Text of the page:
3. The fuel collecting apparatus of claims 1 or 2 in which the outlet end portion of the fuel return and the hood are molded integrally with respect to one another and are arcuately shaped with respect to the axis of pivotal movement between the collector and the fuel return to permit the hood and the outlet end to move within the inlet opening of the collector.

4. The fuel collecting apparatus of claims 1 or 2 with the hood and outlet end portion of the fuel return conduit being integrally formed together, both members being substantially tubular and having a common center line, the center line being curved about the pivotal axis formed between the collector and the supporting fuel pump and return conduit; the hood being attached to the outlet end only adjacent the upper portion thereby forming an opening to the fuel tank closely spaced from the outlet end, whereby the stream of fuel from the outlet end into the collector draws additional fuel through the collector inlet for generating a fuel level within the collector which may exceed the level within the surrounding fuel tank.

5. The aspirator assembly of claim 1 in which the check valve is of rubber-like material having a substantially flat unstressed configuration, a portion within the collector and overlying the inlet opening to block fuel flow therefrom when in the unstressed configuration; the check valve being movable away from the inlet opening in response to either movement of the hood through the inlet or flow of return fuel through the inlet.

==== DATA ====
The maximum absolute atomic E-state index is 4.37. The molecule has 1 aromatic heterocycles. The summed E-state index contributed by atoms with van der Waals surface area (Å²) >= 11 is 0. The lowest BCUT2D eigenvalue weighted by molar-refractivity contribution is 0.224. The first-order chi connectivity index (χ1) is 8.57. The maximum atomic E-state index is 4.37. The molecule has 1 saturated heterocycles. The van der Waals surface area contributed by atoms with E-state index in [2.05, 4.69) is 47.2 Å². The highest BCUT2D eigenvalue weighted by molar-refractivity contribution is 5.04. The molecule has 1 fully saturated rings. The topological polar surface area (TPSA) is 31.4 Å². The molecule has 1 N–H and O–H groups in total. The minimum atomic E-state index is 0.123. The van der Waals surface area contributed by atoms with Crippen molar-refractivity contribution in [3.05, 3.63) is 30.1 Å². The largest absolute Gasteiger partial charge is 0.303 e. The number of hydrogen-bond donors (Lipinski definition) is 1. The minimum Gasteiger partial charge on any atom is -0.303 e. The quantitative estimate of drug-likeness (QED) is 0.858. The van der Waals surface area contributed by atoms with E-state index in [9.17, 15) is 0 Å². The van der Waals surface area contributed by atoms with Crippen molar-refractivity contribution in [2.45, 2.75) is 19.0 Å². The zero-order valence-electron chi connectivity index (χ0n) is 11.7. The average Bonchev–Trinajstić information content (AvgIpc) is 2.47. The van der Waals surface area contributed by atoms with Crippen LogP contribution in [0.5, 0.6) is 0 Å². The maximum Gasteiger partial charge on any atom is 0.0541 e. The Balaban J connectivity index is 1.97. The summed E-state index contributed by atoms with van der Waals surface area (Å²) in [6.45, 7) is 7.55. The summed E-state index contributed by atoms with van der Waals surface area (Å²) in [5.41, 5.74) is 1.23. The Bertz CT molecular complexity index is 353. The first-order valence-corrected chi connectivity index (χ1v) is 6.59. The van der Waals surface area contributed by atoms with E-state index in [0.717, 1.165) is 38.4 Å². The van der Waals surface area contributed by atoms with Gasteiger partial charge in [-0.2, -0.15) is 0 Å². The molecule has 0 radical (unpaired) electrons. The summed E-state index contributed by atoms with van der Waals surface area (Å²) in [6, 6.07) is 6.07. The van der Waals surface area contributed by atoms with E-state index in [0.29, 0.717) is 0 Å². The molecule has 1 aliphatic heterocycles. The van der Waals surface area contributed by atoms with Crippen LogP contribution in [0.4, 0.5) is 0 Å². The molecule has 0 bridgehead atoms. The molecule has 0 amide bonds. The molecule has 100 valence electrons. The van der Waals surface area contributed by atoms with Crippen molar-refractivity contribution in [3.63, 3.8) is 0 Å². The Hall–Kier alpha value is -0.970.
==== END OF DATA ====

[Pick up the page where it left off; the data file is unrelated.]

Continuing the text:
Referenced Cited
U.S. Patent Documents
2785546 March 1957 Bauerlein
3049171 August 1962 Neuerburg et al.
3354905 November 1967 Lewis et al.
4304530 December 8, 1981 Gens
4340023 July 20, 1982 Creager
4397333 August 9, 1983 Liba et al.
4590964 May 27, 1986 Beardmore
4706707 November 17, 1987 Betterton et al.
Patent History
Patent number: 4750522
Type: Grant
Filed: Nov 18, 1987
Date of Patent: Jun 14, 1988
Assignee: Chrysler Motors Corporation (Highland Park, MI)
Inventors: Ranald L. Griffin (Huntsville, AL), Alfred H. Glover (Decatur, AL), William D. McKee (Huntsville, AL)
Primary Examiner: A. Michael Chambers
Attorney: Kenneth H. MacLean, Jr.
Application Number: 7/122,308
Current U.S. Class: With Condition Responsive Valve (137/895); Excess Fuel Returned To Tank (123/514)
International Classification: F02M 3704;